Enter the Void is all over the board in terms of acting, and I would not even begin to call the story cohesive. I started losing interest only an hour into the film, which left one hour and forty-one minutes of experience to come. That's not to say the rest of the movie was a complete bore, but the trick certainly got old. I am also not sure what to make of the ending, or if it follows the principles of The Tibetan Book of the Dead as suggested. I commend Noé for making such an outlandish film. A work of art labeled both "brilliant" and "unwatchable" at least gets people talking. Like getting stuck on the tarmac at LAX for six hours or eating the world's hottest pepper, watching Enter the Void is quite an accomplishment. But, unless you get off on such things, you probably won't be lining up to go round again.
This DVD includes the "full-length director's cut" of Enter the Void, which clocks in at 161 minutes. This version is roughly 7 minutes longer than that released in U.S. cinemas.
IFC Films releases Enter the Void on DVD with an erratic 2.35:1 anamorphic widescreen transfer, the major issues in which can likely can attributed to the source material. Sharpness, detail and texture all vary considerably throughout the film depending on the shot. Noé's chaotic filmmaking style, which encompasses uneven and often non-existent key lighting, and his use of several film stocks means some scenes look little better than a home movie. I noticed a lot of artifacts, some reminiscent of the combing effects you get with an interlaced transfer, though I do not believe that to be the case. There's also haloing, splotchy black levels and blown-out contrast. The movie is colorful, and the transfer handles the bold, chaotic and often bleeding colors appropriately. This is often an ugly transfer, but I would sooner blame the filmmakers than the DVD.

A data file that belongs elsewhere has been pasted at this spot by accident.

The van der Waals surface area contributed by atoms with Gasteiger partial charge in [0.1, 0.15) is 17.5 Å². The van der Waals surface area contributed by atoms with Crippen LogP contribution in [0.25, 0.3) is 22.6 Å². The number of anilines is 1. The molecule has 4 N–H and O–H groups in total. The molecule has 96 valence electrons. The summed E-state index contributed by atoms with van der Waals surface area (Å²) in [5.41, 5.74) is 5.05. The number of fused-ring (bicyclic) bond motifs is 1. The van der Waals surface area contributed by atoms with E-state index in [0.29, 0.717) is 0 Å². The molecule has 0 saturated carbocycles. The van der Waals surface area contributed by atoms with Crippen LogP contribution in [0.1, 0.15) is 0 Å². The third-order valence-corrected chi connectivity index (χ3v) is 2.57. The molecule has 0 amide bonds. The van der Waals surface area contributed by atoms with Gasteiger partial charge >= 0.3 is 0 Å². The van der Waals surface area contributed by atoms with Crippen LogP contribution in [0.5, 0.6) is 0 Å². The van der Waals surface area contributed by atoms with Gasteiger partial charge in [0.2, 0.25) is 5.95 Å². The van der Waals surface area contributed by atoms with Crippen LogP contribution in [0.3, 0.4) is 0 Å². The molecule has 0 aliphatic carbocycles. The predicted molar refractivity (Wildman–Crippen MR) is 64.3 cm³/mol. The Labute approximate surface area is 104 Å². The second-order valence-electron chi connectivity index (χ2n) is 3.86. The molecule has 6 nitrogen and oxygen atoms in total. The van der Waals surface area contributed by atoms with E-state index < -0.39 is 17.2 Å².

The film's Dolby Digital 5.1 surround track complements the psychedelic atmosphere. Dialogue clarity is hit-or-miss depending on the scene, but Noé clearly did not mean for Enter the Void to sound shiny and new. Much of the dialogue seems to have been recorded on location, thus it varies in fidelity. The film's frequent use of techno music may be demo material if you want to show off your subwoofer, as several such scenes are downright bombastic. Effects and ambiance radiate throughout all the speakers, and scenes such as a frequently repeated car accident are jarring. I have no complaints about the audio, as it replicates the trance-like feel of the film. English SDH and Spanish subtitles also are available.
Those hoping for some solid answers to the film's many questions won't find them in the extra features, as there are no behind-the-scenes pieces or commentaries of any kind. What you do get are some Deleted Scenes (12:09) - Honestly, what made these unworthy of inclusion in the final cut? - Teasers (7:11), Foreign Trailers (3:25), the U.S. Trailer (2:09) and Unused Trailers (5:20). Also included are VFX (11:09), a reel that shows the digital rods and cones behind some of the effects, Vortex (5:34) and DMT (2:12), reels of the film's chaotic imagery, and a poster gallery.
One of the most original and challenging films I have had the opportunity to endure, Enter the Void is six states away from the ballpark of commercial cinema. French director Gaspar Noé's psychedelic head-trip is a first-person flight over the wreckage left behind after the death of a young drug dealer in Tokyo. Parts of it are brilliant, but as a whole it is draining. IFC Films' DVD features a decent picture, great sound and a few minor extras. Some of you will not make it past the first hour, others will call it the best film they have ever seen. With that in mind, Rent It.
William lives in Raleigh, North Carolina, and looks forward to a Friday-afternoon matinee.